[SURABAYA] Divers tried to reach sunken wreckage from a crashed AirAsia passenger jet on Sunday but were forced to return to their ship by bad weather, as Indonesian officials said they had detected a fifth large underwater object believed to be part of the plane.
Indonesia's meteorological agency has said seasonal tropical storms probably contributed to the crash, and the weather has persistently hampered efforts to recover bodies and find the black box flight recorders that may explain why the Airbus A320-200 plunged into the sea a week ago. "The weather is bad. There's a storm. It's windy," said a Reuters photographer on board a search and rescue ship in the search area off Borneo island. "Earlier, four divers were transferred to (Indonesian navy ship) KRI Banda Aceh but they cancelled the diving because the sea currents were too strong." Flight QZ8501 crashed into the Java Sea last Sunday, about 40 minutes after taking off from Indonesia's second-largest city Surabaya en route for Singapore. There were no survivors.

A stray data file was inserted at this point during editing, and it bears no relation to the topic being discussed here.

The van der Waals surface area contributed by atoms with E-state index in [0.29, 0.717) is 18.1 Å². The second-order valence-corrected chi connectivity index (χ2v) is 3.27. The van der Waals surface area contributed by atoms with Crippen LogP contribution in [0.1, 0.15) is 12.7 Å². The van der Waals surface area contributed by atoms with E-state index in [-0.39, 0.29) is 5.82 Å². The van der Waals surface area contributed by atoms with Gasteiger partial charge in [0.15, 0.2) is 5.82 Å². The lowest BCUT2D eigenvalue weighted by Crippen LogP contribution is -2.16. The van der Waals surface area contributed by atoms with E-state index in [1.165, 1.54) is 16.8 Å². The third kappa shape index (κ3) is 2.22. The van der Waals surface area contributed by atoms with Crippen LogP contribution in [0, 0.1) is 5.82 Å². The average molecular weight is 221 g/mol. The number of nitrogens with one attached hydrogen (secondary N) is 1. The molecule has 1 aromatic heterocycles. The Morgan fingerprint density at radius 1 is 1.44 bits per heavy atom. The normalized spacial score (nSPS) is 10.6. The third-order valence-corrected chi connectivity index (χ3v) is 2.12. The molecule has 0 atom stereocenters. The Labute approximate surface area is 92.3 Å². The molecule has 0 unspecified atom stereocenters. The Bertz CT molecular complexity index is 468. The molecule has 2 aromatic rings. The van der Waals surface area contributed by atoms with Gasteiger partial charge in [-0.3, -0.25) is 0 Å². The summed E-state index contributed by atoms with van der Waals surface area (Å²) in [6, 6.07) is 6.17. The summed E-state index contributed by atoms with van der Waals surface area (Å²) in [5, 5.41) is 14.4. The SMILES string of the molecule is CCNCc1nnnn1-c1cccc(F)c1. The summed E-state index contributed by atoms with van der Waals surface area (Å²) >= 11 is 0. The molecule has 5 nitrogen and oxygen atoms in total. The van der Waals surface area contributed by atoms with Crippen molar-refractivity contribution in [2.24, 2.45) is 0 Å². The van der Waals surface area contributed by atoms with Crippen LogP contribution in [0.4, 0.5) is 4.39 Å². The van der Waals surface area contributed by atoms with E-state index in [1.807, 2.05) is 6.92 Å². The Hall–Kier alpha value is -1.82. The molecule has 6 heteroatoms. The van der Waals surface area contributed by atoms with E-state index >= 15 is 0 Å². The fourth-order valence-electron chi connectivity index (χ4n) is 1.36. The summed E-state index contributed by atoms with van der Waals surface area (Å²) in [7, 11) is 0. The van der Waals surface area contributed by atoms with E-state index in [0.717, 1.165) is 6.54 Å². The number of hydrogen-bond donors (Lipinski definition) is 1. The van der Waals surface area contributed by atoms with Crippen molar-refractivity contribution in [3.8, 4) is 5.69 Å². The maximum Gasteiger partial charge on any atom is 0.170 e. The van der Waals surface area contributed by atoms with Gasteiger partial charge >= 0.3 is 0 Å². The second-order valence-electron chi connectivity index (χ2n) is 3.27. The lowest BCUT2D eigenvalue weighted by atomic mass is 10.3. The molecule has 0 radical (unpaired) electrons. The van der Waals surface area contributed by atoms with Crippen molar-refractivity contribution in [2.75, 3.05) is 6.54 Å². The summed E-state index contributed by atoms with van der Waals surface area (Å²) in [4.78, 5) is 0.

Indonesian officials were hopeful of a breakthrough in the operation when they announced on Saturday that ships using sonar had pinpointed four large pieces of debris on the sea bed.
The head of Indonesia's search and rescue agency, Fransiskus Bambang Soelistyo, told a news conference in Jakarta on Sunday that a fifth object almost 10 metres long had been found.
But although nine ships from four countries have converged on the area, with teams of divers including seven Russian experts standing ready, winds and high waves have meant progress has been agonisingly slow.
Air Force Lt Col Johnson Supriadi, speaking at a briefing for pilots in Pangkalan Bun, the southern Borneo town where the search operation is based, said efforts on Sunday would be divided between recovering bodies and locating wreckage and the all-important cockpit voice and flight data recorders.
The objects that are the main focus of the search were located by ships about 90 nautical miles off the coast. The largest object is around 18 metres long.
The suspected wreckage is lying in water around 30 metres deep, which experts say should make it relatively straightforward to recover if the rough weather abates.
Efforts to capture images with remote operated vehicles (ROVs) were frustrated on Saturday by poor visibility.
Thirty-one bodies of the mostly Indonesian passengers and crew have so far been recovered, including some still strapped in their seats. Many more may be still trapped in the fuselage of the aircraft. Nine Indonesian victims have been identified.